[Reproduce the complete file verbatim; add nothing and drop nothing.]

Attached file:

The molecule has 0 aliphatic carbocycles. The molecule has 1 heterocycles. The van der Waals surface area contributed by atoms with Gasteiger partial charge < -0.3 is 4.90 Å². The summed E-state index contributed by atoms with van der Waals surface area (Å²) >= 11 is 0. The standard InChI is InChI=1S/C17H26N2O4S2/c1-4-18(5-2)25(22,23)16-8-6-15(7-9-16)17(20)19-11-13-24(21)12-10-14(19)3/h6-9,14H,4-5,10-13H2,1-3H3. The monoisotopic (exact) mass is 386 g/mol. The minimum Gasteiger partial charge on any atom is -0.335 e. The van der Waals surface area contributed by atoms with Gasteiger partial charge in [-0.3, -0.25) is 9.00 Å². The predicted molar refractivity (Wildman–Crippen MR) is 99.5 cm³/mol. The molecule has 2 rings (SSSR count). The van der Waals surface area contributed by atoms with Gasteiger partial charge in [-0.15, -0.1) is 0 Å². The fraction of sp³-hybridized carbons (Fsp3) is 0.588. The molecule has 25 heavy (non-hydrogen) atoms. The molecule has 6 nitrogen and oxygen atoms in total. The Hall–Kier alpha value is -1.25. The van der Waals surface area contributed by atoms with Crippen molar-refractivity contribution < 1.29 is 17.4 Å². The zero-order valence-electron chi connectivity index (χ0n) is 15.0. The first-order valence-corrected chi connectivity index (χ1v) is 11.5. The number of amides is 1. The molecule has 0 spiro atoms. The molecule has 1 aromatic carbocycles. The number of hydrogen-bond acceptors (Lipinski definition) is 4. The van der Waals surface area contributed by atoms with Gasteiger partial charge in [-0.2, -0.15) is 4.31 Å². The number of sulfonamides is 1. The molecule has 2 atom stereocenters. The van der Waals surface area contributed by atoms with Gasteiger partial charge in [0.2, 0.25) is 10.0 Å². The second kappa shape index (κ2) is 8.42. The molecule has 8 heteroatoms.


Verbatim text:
The molecule has 0 aliphatic carbocycles. The molecule has 1 heterocycles. The van der Waals surface area contributed by atoms with Gasteiger partial charge < -0.3 is 4.90 Å². The summed E-state index contributed by atoms with van der Waals surface area (Å²) >= 11 is 0. The standard InChI is InChI=1S/C17H26N2O4S2/c1-4-18(5-2)25(22,23)16-8-6-15(7-9-16)17(20)19-11-13-24(21)12-10-14(19)3/h6-9,14H,4-5,10-13H2,1-3H3. The monoisotopic (exact) mass is 386 g/mol. The minimum Gasteiger partial charge on any atom is -0.335 e. The van der Waals surface area contributed by atoms with Gasteiger partial charge in [-0.3, -0.25) is 9.00 Å². The predicted molar refractivity (Wildman–Crippen MR) is 99.5 cm³/mol. The molecule has 2 rings (SSSR count). The van der Waals surface area contributed by atoms with Gasteiger partial charge in [-0.15, -0.1) is 0 Å². The fraction of sp³-hybridized carbons (Fsp3) is 0.588. The molecule has 25 heavy (non-hydrogen) atoms. The molecule has 6 nitrogen and oxygen atoms in total. The Hall–Kier alpha value is -1.25. The van der Waals surface area contributed by atoms with Crippen molar-refractivity contribution < 1.29 is 17.4 Å². The zero-order valence-electron chi connectivity index (χ0n) is 15.0. The first-order valence-corrected chi connectivity index (χ1v) is 11.5. The number of amides is 1. The molecule has 0 spiro atoms. The molecule has 1 aromatic carbocycles. The number of hydrogen-bond acceptors (Lipinski definition) is 4. The van der Waals surface area contributed by atoms with Gasteiger partial charge in [-0.2, -0.15) is 4.31 Å². The number of sulfonamides is 1. The molecule has 2 atom stereocenters. The van der Waals surface area contributed by atoms with Gasteiger partial charge in [0.2, 0.25) is 10.0 Å². The second kappa shape index (κ2) is 8.42. The molecule has 8 heteroatoms.